Durham Solid Waste Director Donald Long estimates it will cost about $40,000 for crews to dig up the debris, douse it in water and dump it elsewhere. Other expenses, including items such as fuel for vehicles, could total another $40,000.
There also are costs not calculated in the cleanup bill.
For example, 8,000-gallon tanker trunks carrying water have made repeated trips to the site. As many as six firefighters are keeping watch over the smoldering fire seven days a week.
City leaders are also talking to a Virginia company that sells a product it claims can put out the fire in about eight hours, but it would cost up to an additional $40,000.
City officials said the fire started nearly two weeks ago at the city's Yard Waste Compost Facility from spontaneous combustion, which can naturally occur in large piles of yard waste.
Durham leaders, including Mayor Bill Bell and City Manager Patrick Baker, have questions surrounding the waste facility -- mainly why it has been operating without a license for the past two years.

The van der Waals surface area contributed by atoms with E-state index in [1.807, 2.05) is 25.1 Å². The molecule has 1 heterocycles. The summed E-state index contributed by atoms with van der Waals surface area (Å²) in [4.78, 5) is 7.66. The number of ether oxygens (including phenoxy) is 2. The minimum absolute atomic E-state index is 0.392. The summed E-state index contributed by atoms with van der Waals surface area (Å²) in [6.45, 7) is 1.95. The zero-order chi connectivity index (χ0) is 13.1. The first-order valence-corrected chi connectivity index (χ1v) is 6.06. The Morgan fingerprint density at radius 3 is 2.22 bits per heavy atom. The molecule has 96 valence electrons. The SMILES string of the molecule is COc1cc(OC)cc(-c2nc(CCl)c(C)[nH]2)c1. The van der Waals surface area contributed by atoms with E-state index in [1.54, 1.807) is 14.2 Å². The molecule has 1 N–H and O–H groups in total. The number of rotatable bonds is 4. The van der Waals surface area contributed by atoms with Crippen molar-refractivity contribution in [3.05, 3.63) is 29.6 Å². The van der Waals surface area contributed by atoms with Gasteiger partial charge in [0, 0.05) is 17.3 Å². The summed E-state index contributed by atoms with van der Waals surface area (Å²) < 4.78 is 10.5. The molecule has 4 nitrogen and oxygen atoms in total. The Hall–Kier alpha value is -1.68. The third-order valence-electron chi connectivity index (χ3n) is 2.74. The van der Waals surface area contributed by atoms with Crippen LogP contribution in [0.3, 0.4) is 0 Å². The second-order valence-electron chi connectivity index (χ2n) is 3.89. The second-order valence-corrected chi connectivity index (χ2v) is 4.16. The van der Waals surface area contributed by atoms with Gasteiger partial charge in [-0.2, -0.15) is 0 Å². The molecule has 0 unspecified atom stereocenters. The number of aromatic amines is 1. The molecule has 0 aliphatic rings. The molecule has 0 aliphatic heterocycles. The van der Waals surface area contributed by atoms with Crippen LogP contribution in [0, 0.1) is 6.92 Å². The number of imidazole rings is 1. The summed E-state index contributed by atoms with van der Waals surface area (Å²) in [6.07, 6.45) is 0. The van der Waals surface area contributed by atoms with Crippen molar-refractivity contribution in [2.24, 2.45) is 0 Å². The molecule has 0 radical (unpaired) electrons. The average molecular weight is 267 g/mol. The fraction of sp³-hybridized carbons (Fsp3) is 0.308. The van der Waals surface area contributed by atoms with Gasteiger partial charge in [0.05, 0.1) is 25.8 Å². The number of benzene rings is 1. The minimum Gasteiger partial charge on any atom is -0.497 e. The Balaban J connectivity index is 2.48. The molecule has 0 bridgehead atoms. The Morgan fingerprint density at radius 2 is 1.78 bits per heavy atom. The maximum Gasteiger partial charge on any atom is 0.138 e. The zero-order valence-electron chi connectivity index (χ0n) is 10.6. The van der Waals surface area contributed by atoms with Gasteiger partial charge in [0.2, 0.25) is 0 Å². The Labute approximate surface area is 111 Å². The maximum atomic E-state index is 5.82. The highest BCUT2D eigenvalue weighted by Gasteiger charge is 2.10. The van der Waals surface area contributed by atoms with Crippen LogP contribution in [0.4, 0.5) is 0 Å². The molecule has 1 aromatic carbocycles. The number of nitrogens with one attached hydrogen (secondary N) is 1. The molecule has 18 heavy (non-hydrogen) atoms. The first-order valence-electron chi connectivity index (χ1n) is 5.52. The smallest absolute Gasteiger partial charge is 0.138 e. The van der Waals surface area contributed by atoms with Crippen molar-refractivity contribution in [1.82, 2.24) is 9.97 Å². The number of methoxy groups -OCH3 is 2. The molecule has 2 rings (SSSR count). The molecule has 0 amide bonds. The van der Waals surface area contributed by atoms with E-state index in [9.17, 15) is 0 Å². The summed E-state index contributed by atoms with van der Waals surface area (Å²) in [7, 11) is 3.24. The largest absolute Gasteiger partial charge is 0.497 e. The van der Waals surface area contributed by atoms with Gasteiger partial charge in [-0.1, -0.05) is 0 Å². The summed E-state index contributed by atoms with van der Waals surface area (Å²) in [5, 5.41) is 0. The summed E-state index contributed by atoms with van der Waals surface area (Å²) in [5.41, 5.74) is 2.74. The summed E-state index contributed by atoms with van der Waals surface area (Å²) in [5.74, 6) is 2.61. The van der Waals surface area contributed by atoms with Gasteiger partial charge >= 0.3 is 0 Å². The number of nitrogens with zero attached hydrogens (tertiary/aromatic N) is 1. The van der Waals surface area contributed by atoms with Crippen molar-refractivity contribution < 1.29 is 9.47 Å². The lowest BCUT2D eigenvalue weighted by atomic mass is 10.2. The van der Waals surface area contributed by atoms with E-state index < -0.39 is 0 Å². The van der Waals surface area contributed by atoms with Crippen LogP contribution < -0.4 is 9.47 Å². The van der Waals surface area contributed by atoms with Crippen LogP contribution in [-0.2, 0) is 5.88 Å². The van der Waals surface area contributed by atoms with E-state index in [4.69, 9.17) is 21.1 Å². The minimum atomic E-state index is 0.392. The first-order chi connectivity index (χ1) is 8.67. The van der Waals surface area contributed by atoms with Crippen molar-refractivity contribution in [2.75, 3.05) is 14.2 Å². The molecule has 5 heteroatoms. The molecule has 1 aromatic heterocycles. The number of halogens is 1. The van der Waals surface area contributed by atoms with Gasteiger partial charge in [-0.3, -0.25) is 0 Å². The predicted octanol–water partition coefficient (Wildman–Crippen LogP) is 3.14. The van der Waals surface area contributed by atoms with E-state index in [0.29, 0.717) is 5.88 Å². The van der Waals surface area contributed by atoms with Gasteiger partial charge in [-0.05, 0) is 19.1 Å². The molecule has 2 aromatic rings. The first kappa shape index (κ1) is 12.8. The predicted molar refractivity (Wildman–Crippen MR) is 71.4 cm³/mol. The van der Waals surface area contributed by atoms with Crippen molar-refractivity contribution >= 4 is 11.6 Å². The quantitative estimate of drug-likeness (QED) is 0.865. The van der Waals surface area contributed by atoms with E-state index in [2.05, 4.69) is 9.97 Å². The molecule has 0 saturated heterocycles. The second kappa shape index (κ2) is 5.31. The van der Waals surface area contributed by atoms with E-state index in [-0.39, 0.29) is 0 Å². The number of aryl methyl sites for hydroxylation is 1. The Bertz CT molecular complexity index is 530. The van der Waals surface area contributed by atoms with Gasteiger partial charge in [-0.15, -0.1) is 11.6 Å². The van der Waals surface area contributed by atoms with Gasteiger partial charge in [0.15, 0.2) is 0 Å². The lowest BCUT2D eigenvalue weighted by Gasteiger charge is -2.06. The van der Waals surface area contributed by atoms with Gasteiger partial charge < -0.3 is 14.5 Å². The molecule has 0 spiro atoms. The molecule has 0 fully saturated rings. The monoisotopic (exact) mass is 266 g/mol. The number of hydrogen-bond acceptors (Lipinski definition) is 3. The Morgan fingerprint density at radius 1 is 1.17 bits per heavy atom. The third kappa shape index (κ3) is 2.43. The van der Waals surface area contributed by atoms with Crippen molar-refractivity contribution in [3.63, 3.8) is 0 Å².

"We want to know who knew what when, and what they did with the information," Bell said.
At Monday's Durham City Council meeting, Baker answered tough questions from the council and said he had been unaware of the facility's operating status. He told councilors that getting a permit for the facility was his top priority.
City officials said on Thursday that the facility is expected to have a temporary license by Friday.
Residents who live near the facility have complained of foul smells and smoke-filled air, leaving many of them, especially those with respiratory problems, concerned about the health effects of the fire.
City Council members have said the city should also be prepared to pay for possible medical bills as a result of the fire.
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